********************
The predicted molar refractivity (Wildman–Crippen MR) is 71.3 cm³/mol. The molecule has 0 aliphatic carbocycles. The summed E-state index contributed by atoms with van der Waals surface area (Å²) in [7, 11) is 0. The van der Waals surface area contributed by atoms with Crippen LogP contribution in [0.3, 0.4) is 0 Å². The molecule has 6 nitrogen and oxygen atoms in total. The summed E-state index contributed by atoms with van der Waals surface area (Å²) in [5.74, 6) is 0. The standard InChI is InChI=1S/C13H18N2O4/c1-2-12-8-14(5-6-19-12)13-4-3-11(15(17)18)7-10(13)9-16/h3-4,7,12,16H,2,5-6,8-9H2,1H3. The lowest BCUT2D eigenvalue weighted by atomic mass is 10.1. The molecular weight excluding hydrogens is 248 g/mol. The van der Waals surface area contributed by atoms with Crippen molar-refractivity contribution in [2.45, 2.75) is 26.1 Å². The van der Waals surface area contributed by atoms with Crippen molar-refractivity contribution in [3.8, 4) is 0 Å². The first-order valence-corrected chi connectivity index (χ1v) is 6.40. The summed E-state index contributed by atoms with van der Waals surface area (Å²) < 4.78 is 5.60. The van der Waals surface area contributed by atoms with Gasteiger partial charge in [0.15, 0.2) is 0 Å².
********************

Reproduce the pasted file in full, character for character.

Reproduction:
The predicted molar refractivity (Wildman–Crippen MR) is 71.3 cm³/mol. The molecule has 0 aliphatic carbocycles. The summed E-state index contributed by atoms with van der Waals surface area (Å²) in [7, 11) is 0. The van der Waals surface area contributed by atoms with Crippen LogP contribution in [0.3, 0.4) is 0 Å². The molecule has 6 nitrogen and oxygen atoms in total. The summed E-state index contributed by atoms with van der Waals surface area (Å²) in [5.74, 6) is 0. The standard InChI is InChI=1S/C13H18N2O4/c1-2-12-8-14(5-6-19-12)13-4-3-11(15(17)18)7-10(13)9-16/h3-4,7,12,16H,2,5-6,8-9H2,1H3. The lowest BCUT2D eigenvalue weighted by atomic mass is 10.1. The molecular weight excluding hydrogens is 248 g/mol. The van der Waals surface area contributed by atoms with Crippen molar-refractivity contribution in [2.45, 2.75) is 26.1 Å². The van der Waals surface area contributed by atoms with Crippen molar-refractivity contribution in [3.8, 4) is 0 Å². The first-order valence-corrected chi connectivity index (χ1v) is 6.40. The summed E-state index contributed by atoms with van der Waals surface area (Å²) < 4.78 is 5.60. The van der Waals surface area contributed by atoms with Gasteiger partial charge in [0.15, 0.2) is 0 Å².